Tougher controls may have reduced payment-card fraud for the first time in over a decade, but cybercriminals are turning to softer targets as a perfect storm of regulation and technology changes puts unwitting back-office employees in the firing line.
Those changes, such as the introduction of the New Payments Platform (NPP) to facilitate faster direct payments, have left businesses exposed to business email compromise (BEC) attacks that rely on nothing more than tricking finance staff into paying fake invoices with incorrect account details.
With reports of losses frequently in the six figures, the toll is adding up quickly – with the US FBI recently pegging the cost of BEC at $2.5 billion ($US1.7b) last year alone.
Recent ACCC and Australian Cybercrime Online Reporting Network (ACORN) figures suggested Australian businesses reported over $60m in losses to BEC fraud during 2018 alone.
Canterbury Olympic Ice Rink, in Sydney’s south-west, was among the latest victims after it received new emailed payment instructions for a $77,216.58 invoice related to the purchase of a new ice resurfacer.
That payment – which redirected the money to a bank account in Hungary – was initiated by a now-dismissed company director.
It’s a people thing
Inaccurate and potentially fraudulent payments are raising flags to the tune of around $2.5b worth of payments every month just within the several hundred customers of Australia-based fintech Eftsure, co-founder and CEO Mike Kontorovich told Information Age.
“When we started the company, we had an issue convincing people that there was a problem,” he says, “but now quite a lot of them are having issues with losing money and not being able to recover it.”
Customers of the company – whose Internet-banking tool cross-checks payee account details before the transactions are completed – include the likes of Freedom, Nick Scali, the Brisbane Convention & Exhibition Centre, Tyndale Christian School, and Penrith and Parramatta councils.
Many of Eftsure’s current customers had approached the company after sustaining similar or even larger losses to payments fraud.
“It’s growing on a daily basis – and for a small company, a $50K loss can be a closing-doors type of loss,” Kontorovich said, noting that many CFOs and financial controllers still didn’t fully appreciate the nature of the risks they face.
“Even though most CFOs understand technology better than they used to, they really don’t understand psychology yet – and this is all about psychology, not about technology.”
Email-filtering firm Mimecast – among several companies embracing AI-based tools to ferret out tell-tale signs of BEC fraud in emails – warns customers to be on the lookout for any requests to transfer money; an urgent or threatening tone; requests from executives who say they will be unavailable for a period of time; requests for secrecy or confidentiality; unusual account numbers; and mismatches between the sender’s email address or URLs within the mail.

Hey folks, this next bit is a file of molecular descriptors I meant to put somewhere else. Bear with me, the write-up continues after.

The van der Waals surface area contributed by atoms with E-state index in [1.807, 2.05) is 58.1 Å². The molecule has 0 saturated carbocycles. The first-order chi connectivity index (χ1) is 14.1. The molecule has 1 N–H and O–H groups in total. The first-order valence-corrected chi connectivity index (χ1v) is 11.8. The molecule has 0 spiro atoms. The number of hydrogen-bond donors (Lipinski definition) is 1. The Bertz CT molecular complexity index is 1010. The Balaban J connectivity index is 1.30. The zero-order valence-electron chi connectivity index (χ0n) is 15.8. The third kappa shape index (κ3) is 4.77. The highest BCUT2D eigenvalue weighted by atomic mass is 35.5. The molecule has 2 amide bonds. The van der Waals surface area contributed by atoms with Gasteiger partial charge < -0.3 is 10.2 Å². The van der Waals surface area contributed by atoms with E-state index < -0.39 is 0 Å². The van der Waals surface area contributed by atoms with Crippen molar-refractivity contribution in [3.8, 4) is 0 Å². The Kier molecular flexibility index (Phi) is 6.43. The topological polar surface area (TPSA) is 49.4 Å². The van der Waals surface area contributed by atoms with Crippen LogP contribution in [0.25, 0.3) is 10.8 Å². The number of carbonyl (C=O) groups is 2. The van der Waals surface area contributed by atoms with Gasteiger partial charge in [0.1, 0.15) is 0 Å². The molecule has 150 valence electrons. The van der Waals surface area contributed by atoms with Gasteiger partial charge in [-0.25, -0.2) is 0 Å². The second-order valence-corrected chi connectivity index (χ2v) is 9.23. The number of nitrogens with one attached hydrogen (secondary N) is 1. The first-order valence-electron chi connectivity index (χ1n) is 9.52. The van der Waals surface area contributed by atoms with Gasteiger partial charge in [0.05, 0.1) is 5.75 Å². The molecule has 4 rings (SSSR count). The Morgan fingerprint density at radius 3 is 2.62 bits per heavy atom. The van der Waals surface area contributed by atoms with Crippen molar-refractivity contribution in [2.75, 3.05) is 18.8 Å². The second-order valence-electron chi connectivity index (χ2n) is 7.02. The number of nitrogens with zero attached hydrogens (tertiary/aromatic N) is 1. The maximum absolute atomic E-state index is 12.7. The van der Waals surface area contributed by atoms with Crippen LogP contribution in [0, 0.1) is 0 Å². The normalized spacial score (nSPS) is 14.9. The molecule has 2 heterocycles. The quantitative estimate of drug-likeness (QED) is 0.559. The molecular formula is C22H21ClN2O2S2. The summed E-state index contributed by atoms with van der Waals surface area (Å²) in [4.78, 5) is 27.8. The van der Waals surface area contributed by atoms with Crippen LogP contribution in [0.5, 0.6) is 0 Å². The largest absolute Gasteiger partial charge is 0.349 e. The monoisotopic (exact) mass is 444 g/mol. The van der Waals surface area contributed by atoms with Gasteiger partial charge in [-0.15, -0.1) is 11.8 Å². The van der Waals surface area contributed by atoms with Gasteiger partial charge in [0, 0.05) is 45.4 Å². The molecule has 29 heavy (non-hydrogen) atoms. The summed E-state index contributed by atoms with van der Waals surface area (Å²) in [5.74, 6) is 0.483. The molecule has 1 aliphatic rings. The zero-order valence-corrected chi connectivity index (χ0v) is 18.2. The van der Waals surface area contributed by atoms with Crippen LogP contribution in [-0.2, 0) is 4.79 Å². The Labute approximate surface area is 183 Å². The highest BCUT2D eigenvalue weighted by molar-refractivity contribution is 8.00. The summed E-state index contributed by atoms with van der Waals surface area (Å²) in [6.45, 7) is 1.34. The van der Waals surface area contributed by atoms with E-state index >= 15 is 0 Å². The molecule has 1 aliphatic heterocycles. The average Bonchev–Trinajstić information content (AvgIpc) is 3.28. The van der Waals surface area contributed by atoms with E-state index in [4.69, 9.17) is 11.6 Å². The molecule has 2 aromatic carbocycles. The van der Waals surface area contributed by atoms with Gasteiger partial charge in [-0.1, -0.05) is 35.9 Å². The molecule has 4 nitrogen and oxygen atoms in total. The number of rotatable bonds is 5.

One recent Barracuda Networks analysis found that 91 per cent of BEC attacks take place on weekdays during business hours, with most targeting six or fewer employees and 3 in 10 emails being clicked on.
Getting the CFO’s attention
Growth in BEC fraud coincides with a decline in payment card-related fraud – which, Australian Payments Network figures suggested, dropped 6.9 per cent during fiscal 2018-19.
That was the first time since 2004 that fraud had declined, suggesting that cybercriminals were being foiled by new controls on card-not-present (CNP) transactions, EMV 3-D Secure, tokenisation and adoption of technologies like machine learning for fraud detection.
Those same criminals may well be shifting their attention to easier-to-compromise business employees – which means that business leaders must also improve their attention around financial controls that have long been designed to identify and stop fraudulent activity.
Financial leaders are already well aware of the need for such controls – a recent Protiviti CFO survey found 73 per cent saw internal controls as their highest priority this year, compared with 62 per cent of non-CFOs – but keeping them current hasn’t always been easy.
That’s because many staff have a pervasive trust in the authority of email that may affect their decision-making when dealing with payment instructions.
Finance staff “are not trained to ferret out cyber fraud, and the kinds of psychological tricks that cybercriminals play on them are very complicated and sophisticated,” Kontorovich said.
“They are continuing real email conversations that staff have had with executives, and they can be spread across thousands of customers – so if even one reacts, you’ll have a happy payday.”
“The whole risk is just on steroids,” he added, “and their financial controls just aren’t there to deal with the digitally connected world.”
Finance executives need to understand the perfect storm that businesses now face and engage with employees to help adapt the whole company mindframe accordingly, he added.
That had come from the risk of digitally-connected supply chains, augmented by the ease with which cybercriminals are conducting identity theft, and a direct-payments banking system that doesn’t verify payment instructions against the name of the account holder.